These words were at the heart of the debate at the COP28, which was hosted by a petro-state (UAE) whose president declared that “there is no science behind the idea that phasing out fossil fuels is what’s going to achieve 1.5C.” UN Secretary-General Guterres was quick to correct him: “The science is clear: the 1.5 limit is only possible if we ultimately stop burning all fossil fuels. Not reduce, not abate. Phase out, with a clear timeframe.” The text that finally came out of Dubai calls on countries to “transition away from fossil fuels ... so as to achieve net zero by 2050”. Good direction, but not fast enough. The conference did have some highlights, though, such as the landmark agreement on the Loss and Damage Fund, whereby the most developed and polluting nations provide financial support to developing countries that are already bearing the brunt. Another milestone was the first-ever Health Day at a climate summit, in recognition of the “growing burden of climate change on healthcare systems” and of the health benefits of tackling climate change. “We shouldn’t measure success on climate change by degrees averted, but by lives saved,” said Vanessa Kerry, WHO’s Special Envoy for Climate Change and Health. The health meeting also pledged $777 million to fight neglected tropical diseases, which are expected to worsen as temperatures rise.


The COVID-19 pandemic was the warning the world needed that we need to be better prepared for future health crises. But preparing for multiple health threats is complex. It requires collaboration across disciplines (from virologists and veterinarians to epidemiologists and climate scientists) and sectors (from health and agriculture to pharma industry and tourism). As a result, there has been more talk than action. Lately, however, progress has been made. WHO member states continue working on a treaty to strengthen global pandemic prevention, preparedness and response, and are making amendments to the International Health Regulations. In addition, several countries have put in place surveillance programmes to keep an eye on SARS-CoV-2 and other respiratory pathogens, such as testing and gathering data from travellers at airports rather than denying them entry, or screening wastewater from incoming flights. And, through its exemplary pathogen genomics surveillance work, the Centre for Epidemic Response and Innovation (CERI) in South Africa is now a key player in the Global South’s capacity to detect and control epidemics. The highly pathogenic strain of avian influenza which is affecting not only birds but also mammals around the world is a threat we should definitely be preparing for.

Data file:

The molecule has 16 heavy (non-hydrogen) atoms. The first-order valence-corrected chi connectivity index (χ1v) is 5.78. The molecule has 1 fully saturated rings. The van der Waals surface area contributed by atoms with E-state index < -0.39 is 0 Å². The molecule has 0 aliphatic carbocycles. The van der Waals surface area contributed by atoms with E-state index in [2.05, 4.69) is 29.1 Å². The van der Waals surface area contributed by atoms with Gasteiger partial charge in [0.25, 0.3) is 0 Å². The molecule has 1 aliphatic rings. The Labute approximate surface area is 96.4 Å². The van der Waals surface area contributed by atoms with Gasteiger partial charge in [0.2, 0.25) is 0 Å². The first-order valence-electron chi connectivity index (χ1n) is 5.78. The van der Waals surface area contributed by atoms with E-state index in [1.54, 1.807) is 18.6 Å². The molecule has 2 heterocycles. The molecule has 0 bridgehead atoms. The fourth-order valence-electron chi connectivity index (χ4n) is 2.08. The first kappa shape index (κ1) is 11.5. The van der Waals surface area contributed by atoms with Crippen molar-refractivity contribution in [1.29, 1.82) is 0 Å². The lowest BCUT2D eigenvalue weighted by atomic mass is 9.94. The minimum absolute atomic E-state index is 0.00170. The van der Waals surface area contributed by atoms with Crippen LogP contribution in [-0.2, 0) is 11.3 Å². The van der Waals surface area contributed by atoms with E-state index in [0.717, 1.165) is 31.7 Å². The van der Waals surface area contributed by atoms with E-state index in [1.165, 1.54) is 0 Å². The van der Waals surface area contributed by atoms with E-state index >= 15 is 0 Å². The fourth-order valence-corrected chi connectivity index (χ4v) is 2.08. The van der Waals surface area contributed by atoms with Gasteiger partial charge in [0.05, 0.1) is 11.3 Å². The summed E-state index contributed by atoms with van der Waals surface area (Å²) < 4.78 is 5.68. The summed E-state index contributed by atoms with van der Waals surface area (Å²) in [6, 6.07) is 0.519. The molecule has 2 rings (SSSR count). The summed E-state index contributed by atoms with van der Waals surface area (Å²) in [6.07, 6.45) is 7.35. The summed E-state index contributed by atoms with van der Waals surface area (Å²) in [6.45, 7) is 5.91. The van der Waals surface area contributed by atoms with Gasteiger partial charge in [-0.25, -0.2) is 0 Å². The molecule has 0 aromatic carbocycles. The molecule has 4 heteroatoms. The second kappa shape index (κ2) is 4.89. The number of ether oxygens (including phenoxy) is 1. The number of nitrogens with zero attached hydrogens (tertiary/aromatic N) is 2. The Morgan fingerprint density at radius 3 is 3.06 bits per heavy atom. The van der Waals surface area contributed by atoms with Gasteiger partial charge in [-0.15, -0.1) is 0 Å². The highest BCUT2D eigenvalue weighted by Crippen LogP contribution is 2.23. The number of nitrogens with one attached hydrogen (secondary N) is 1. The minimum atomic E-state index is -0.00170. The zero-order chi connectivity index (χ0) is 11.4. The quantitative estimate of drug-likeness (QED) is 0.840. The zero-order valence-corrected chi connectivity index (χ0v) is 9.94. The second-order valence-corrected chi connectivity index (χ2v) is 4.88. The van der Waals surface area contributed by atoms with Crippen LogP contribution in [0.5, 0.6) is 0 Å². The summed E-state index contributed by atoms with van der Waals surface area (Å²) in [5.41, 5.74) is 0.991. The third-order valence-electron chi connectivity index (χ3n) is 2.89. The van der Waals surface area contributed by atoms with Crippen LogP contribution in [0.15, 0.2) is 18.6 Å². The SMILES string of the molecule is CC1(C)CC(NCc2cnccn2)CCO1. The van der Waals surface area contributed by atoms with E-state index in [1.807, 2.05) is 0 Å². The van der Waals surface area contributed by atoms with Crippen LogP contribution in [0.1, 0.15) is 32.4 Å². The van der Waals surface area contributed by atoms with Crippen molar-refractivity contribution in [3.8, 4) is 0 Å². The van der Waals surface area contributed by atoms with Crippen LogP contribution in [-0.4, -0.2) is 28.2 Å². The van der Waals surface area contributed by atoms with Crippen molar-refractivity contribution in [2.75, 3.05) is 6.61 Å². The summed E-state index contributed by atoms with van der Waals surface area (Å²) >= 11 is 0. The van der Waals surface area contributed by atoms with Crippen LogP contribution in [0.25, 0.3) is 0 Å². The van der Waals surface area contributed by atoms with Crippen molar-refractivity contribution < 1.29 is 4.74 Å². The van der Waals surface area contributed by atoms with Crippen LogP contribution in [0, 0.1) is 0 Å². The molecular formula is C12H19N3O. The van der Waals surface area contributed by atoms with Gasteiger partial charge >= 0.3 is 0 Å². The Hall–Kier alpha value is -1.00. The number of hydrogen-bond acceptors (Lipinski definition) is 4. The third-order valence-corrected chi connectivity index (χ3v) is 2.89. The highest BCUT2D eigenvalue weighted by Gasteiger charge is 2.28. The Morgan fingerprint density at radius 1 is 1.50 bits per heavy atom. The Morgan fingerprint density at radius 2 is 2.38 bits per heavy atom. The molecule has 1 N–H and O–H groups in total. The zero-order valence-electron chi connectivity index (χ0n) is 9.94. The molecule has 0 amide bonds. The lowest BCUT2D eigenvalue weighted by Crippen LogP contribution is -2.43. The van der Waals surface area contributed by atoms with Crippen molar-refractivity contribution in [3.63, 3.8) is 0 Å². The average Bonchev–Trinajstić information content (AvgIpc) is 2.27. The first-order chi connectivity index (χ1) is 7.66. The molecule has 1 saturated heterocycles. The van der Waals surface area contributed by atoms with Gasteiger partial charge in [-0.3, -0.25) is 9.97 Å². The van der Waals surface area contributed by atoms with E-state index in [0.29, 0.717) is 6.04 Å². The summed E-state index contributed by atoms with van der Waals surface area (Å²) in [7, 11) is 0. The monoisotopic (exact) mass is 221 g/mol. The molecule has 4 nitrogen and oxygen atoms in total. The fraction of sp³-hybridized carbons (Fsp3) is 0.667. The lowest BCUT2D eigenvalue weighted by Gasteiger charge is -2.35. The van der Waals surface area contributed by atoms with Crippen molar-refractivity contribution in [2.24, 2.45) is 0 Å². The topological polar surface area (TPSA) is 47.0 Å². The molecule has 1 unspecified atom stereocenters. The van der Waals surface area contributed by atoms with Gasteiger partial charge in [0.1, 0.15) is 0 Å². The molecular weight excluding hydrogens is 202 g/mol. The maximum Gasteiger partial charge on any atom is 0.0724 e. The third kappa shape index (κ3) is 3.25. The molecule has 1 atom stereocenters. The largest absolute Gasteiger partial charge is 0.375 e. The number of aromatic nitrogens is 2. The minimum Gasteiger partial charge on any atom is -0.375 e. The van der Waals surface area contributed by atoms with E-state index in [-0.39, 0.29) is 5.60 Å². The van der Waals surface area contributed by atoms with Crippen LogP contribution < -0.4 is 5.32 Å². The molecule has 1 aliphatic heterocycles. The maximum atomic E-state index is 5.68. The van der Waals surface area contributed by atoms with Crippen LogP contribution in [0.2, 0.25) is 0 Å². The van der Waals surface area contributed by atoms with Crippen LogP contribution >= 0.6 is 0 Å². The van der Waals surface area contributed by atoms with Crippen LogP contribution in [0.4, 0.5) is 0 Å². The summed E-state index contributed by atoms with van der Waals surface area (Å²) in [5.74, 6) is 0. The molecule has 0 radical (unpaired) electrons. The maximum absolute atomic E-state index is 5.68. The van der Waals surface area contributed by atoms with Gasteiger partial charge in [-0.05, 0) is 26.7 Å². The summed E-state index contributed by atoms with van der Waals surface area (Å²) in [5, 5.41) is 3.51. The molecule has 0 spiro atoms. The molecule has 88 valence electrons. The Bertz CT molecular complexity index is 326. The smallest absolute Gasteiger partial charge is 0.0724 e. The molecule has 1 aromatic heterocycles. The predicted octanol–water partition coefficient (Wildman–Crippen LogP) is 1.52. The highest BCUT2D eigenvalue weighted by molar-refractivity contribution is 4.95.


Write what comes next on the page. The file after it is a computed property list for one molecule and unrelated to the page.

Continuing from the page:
AI was on everyone’s lips this year with the launch of ChatGpt and other AI-powered tools. It was the Collins Word of the Year 2023, and the Royal Spanish Academy (RAE) word for 2022. It is one of the most revolutionary technologies of the 21st century and will change almost every aspect of our lives. In health, it has the potential to revolutionise healthcare, for example by enabling early diagnosis, personalising treatment options, or predicting disease outbreaks. It can also help underserved communities through remote patient monitoring. But the reliance on algorithms and data can also exacerbate existing health disparities, raise privacy issues, and lead to the misuse of sensitive information. Worryingly, it may help generate and spread disinformation, aided by deepfake imagery. Where AI takes us will largely depend on how we regulate it. In this sense, the EU’s recently approved bill to ensure AI is safe and respects fundamental rights and democracy, is good news and worth reading in detail.


Finally, I would like to add a word that has been with me throughout the year: impact. Understanding what it means invites those of us who work in global health to rethink why and how we do what we do. If our efforts contribute to improving the health or well-being of all people, based on their needs, then we can say ‘rizz’ as we raise our glasses to the coming year!